The number of teens that are experiencing high levels of anxiety have been on the rise since 2007. By 2012, the numbers for adolescents diagnosed with anxiety disorders went up by 20%. According to the National Institute of Health, a predicted 1 in every 3 adolescents from the ages of 13 to 18 will experience an anxiety disorder. These are severely high stats and with the rise of suicide in teenagers practically doubling over the past decade, it is most certainly a problem. So what is causing our teenagers such high anxiety levels? There are a few factors we know for certain that play into severe anxiety. Factors such as genetics, personality, life experiences and brain chemistry, are all things that have to be considered when working with a teen who deals with anxiety. After these have been thoroughly weighed, other factors can be considered as each teen is an individual and will bring individual factors to the table. Here are some of those factors that can be considered.
Pressure To Succeed
We can all relate to this one! Feeling the pressures mount as we look towards what we need to accomplish whether it be in our day to day or the days to come. There’s a lot to get done in a day, let alone a week or month and this isn’t any different for our teens. We tend to think of teens as having an ‘easy’ life. They’re only in high school right? Most of them haven’t stepped into the work field or have a family to juggle yet, but what if their personal responsibilities are just as tasking.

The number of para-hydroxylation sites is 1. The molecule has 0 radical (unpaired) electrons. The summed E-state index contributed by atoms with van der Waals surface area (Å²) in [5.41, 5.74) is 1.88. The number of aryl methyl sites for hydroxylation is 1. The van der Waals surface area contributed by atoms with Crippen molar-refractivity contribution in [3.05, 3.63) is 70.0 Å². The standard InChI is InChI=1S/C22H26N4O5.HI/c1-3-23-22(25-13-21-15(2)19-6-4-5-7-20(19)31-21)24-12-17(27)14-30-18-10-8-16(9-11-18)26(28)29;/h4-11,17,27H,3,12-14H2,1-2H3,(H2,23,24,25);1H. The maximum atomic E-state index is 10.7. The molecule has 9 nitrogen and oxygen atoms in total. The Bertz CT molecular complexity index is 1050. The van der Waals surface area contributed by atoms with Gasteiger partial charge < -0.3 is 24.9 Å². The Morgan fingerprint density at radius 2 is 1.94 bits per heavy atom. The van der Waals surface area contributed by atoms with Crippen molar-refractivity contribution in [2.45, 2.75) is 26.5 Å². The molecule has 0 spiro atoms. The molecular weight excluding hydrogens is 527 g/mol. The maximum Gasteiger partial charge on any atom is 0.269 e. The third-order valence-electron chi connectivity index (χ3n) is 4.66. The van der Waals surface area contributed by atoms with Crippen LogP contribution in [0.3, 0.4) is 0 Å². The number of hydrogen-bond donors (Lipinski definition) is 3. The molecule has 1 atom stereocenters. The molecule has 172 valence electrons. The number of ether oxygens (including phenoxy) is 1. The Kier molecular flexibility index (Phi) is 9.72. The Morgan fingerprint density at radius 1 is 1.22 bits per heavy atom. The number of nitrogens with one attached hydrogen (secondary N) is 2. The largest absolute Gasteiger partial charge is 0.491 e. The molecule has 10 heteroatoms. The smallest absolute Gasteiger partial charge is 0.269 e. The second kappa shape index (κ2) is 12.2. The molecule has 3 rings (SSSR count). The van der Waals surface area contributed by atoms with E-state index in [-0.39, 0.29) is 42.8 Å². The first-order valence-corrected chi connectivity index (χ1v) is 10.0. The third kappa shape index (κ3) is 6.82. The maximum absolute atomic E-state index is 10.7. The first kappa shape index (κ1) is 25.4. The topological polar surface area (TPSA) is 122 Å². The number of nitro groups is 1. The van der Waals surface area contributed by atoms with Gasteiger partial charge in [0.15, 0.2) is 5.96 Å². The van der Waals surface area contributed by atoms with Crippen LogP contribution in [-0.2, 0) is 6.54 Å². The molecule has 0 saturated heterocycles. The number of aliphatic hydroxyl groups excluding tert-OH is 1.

In their personal world, they still have the looming day to day responsibilities. Keeping up with classes and the demands that will ensure good grades and possibly even a college scholarship. Outside extracurricular activities that take hours of their day in practices, travel and games before they even get home to eat a meal or better yet, do more work! The pressure to academically succeed in order to ensure a successful future can start as early as middle school. Outside school activities alone are often something that parents sign up for before the actual adolescent. Career days and learning what it will take to succeed in the job one aspires to attain are all a part of the early years of adolescence and don’t forget the State tests that start as early as elementary; setting our kids up to believe that they have to have high scores if they want to go anywhere worthy in their future.
It’s a barrage of communication and demands that starts in their formative years that slowly builds upon itself so that by the time our kids are teens, they have the notion that their very future will be built on whether or not they are successful in their present years. It’s not to say that we shouldn’t be communicating the value of hard work but if we’re honest, many of us adults were not successful during our school years. We struggled obtaining or maintaining good grades and not everyone went to college the second they graduated. This season of life is a season of transition. Its a season of figuring out who you are as you approach the big, wide world around you and more often than not our teens haven’t a clue as to what they want to be when they grow up. If we wanted to do them a favor, we would admit that some of us are still trying to figure that out ourselves. Carrying the unspoken pressure to succeed is something many teens can relate with.